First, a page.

I finished Bewilderment at the end of October. There is much to like here, the retelling of Flowers for Algernon, the invented planets shared by the father and son at bedtime, the barely concealed references to real public personalities, all worked into a compelling and moving narrative. What I enjoyed most about this book though was the character of the mother, powerfully present in her absence. Her personality sometimes felt like one of the imaginary planets described by the narrator, pieced together from memories and the perceptions of others, particularly her son, the way one might ascertain the composition of a distant celestial object through the scattering of light.
I started reading Powers back in the early 1990s with The Gold Bug Variations on a transatlantic flight to England. Since then, I’ve read him periodically and long the way I bought most of his novels faithfully on publication. Reading Bewilderment made me want to go back and fill the gaps.
I have a terrible vice—book hoarding. I buy books, and then due to over burdened bookshelves in my living space, store them in the dreaded plastic bin (okay dozen plastic bins) in my basement.
Occasionally, I’ll go down there, brave the spiders, sow bugs and spent Christmas decorations to search for something that occurred to me. Usually, I have no luck finding what I’m looking for and come up with several things I wasn’t. Such is the case with The League of Extraordinary Gentlemen graphic novel.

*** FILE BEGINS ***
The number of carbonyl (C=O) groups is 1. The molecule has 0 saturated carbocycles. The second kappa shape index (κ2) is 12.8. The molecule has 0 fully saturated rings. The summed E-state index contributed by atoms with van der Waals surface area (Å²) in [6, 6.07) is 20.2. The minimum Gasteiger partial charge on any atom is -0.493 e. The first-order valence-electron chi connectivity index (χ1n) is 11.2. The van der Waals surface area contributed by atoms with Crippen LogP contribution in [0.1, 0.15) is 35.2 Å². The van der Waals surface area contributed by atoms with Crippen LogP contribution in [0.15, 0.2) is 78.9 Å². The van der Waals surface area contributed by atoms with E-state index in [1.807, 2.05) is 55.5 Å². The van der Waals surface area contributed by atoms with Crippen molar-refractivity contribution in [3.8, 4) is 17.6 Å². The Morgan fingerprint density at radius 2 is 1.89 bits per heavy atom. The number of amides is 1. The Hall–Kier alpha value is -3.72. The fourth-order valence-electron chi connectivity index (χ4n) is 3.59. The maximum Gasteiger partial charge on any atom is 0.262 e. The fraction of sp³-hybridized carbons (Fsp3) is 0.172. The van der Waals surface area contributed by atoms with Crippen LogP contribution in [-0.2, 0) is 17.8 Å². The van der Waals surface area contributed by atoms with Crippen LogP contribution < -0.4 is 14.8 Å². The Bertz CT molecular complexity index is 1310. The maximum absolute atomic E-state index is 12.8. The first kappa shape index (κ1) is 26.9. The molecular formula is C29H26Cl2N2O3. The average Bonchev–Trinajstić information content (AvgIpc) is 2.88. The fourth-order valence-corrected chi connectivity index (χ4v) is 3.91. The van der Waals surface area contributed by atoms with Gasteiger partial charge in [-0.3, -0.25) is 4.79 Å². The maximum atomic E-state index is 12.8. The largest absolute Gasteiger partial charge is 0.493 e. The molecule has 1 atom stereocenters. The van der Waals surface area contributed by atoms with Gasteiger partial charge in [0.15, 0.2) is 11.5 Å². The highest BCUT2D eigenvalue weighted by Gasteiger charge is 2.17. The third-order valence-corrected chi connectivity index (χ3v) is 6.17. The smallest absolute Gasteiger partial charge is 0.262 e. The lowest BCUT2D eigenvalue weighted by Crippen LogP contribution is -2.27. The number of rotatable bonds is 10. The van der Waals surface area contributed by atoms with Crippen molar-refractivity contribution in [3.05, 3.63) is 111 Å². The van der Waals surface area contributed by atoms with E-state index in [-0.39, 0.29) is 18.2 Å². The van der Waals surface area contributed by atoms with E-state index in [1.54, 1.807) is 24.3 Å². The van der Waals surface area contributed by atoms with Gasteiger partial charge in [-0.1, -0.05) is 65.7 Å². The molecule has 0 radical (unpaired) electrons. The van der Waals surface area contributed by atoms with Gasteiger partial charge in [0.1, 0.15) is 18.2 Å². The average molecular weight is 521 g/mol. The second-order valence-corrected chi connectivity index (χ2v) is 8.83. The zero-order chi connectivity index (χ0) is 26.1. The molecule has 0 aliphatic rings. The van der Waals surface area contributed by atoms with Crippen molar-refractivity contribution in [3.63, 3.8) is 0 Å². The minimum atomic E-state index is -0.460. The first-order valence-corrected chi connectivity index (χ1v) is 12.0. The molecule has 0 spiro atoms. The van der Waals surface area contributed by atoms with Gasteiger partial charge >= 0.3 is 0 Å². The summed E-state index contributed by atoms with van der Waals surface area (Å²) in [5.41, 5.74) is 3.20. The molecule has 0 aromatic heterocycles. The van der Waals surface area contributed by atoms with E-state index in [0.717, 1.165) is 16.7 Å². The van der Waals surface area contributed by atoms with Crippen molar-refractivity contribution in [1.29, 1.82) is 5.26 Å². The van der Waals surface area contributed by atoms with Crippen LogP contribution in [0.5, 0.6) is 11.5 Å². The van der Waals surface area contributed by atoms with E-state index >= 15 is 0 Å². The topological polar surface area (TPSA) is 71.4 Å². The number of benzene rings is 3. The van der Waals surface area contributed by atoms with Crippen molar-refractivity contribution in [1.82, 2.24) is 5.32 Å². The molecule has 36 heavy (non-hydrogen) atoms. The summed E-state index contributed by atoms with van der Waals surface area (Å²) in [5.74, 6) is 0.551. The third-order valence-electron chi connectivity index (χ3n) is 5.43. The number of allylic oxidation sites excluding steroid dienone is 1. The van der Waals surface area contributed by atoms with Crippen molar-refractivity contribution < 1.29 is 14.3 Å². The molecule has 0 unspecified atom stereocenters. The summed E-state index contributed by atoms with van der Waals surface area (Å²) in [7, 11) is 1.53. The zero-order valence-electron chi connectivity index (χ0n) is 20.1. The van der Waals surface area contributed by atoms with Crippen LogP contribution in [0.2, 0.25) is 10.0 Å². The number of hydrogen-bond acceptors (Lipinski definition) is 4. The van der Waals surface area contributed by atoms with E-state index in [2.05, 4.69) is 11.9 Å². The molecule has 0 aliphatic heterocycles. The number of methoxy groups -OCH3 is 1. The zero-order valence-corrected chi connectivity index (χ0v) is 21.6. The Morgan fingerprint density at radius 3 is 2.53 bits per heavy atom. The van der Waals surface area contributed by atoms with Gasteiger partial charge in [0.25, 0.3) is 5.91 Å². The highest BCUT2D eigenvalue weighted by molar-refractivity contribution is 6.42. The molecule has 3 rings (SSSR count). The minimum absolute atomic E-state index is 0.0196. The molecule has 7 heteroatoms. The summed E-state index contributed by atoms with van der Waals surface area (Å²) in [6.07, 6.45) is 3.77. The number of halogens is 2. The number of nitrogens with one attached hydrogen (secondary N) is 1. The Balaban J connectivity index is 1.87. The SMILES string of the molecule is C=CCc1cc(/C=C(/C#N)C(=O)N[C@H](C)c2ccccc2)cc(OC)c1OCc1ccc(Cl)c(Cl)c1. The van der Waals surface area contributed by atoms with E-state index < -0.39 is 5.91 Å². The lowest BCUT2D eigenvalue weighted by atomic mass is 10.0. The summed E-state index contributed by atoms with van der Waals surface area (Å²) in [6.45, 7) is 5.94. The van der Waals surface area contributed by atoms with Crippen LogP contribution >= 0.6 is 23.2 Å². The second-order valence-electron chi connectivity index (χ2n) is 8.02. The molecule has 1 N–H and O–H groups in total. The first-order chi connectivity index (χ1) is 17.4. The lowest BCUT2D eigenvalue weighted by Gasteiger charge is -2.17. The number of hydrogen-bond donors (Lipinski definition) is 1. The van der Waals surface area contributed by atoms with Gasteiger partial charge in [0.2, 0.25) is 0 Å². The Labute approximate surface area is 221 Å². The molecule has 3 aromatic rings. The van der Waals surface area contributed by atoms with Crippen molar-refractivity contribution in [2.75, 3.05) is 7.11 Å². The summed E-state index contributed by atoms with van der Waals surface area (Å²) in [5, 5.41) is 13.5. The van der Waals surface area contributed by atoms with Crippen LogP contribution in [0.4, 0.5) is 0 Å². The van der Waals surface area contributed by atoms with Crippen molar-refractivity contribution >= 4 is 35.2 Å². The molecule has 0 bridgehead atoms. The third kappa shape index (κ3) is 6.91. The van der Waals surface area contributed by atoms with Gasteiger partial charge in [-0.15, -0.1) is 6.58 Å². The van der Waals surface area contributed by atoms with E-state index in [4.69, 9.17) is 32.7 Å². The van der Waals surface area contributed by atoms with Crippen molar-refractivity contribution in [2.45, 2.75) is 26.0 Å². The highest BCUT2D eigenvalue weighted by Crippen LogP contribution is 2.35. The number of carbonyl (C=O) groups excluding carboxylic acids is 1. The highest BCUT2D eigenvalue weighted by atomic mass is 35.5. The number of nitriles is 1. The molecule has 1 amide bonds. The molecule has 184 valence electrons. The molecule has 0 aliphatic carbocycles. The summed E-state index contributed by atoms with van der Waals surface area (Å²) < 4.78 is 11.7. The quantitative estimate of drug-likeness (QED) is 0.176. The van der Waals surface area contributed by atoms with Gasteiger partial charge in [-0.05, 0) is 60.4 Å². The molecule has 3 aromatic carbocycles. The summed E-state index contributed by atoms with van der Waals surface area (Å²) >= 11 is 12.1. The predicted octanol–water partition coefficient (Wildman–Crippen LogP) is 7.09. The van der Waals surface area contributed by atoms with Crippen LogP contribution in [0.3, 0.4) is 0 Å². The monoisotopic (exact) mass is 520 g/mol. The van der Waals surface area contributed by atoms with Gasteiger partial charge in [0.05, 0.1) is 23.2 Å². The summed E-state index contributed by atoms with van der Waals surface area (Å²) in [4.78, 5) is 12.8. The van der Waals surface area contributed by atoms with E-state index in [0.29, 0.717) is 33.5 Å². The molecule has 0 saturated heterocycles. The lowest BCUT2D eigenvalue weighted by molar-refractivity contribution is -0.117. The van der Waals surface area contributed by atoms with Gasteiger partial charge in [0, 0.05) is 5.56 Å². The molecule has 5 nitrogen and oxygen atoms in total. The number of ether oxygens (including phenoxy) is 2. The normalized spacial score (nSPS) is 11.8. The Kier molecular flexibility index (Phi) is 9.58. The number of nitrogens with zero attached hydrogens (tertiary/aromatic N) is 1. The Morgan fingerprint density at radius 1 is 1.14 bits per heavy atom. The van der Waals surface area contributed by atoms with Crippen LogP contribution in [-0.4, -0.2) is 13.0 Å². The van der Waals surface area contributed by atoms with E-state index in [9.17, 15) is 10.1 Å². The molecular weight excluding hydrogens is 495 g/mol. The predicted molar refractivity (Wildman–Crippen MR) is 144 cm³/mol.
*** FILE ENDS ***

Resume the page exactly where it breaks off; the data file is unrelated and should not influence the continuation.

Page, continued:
What is extraordinary is that I haven’t read it yet. It is, as they say, up my alley. The art is amazing, the period is dear to my heart and it looks a hell of a lot less intimidating the Moore’s Jerusalem, which also mocks me from the murky depths of a Home Depot storage bin.
But now, when I tried to see the whole affair from the point of view of the self interest of each of the parties involved, the anomaly came to me suddenly.
The Quincunx, Charles Palliser
I spent most of the Christmas break reading The Quincunx, which somehow I’d managed to put off since it was recommended to me sometime in the 1980s. At 781 pages, it it the longest novel I’ve read in a while. It also weighs a ton. I think it left a permanent groove in my chest. It’s dense, immersive and in places harrowing. For this image, I paired it with Philip Davies’ Lost London, 1870-1945, which is filled with beautiful archival images of London. Both books are highly recommended.
An illustrated edition of my novel Tailor of Echoes will be published sometime in the spring by PS Publishing in the UK. I’m really pleased about this as they did such a great job on my collection Magpie’s Ladder. Over the winter, I will be drawing the illustrations, and I’ll post a few teasers here.
I let this blog rest over the summer while I adjusted to all things Covid along with the rest of the world. But, autumn is almost here, a time when I always feel particularly connected to all things book related. I’ll be posting about my work, my current reads, interesting covers and illustrations and so on. I hope the blog will pick up some new readers along the way.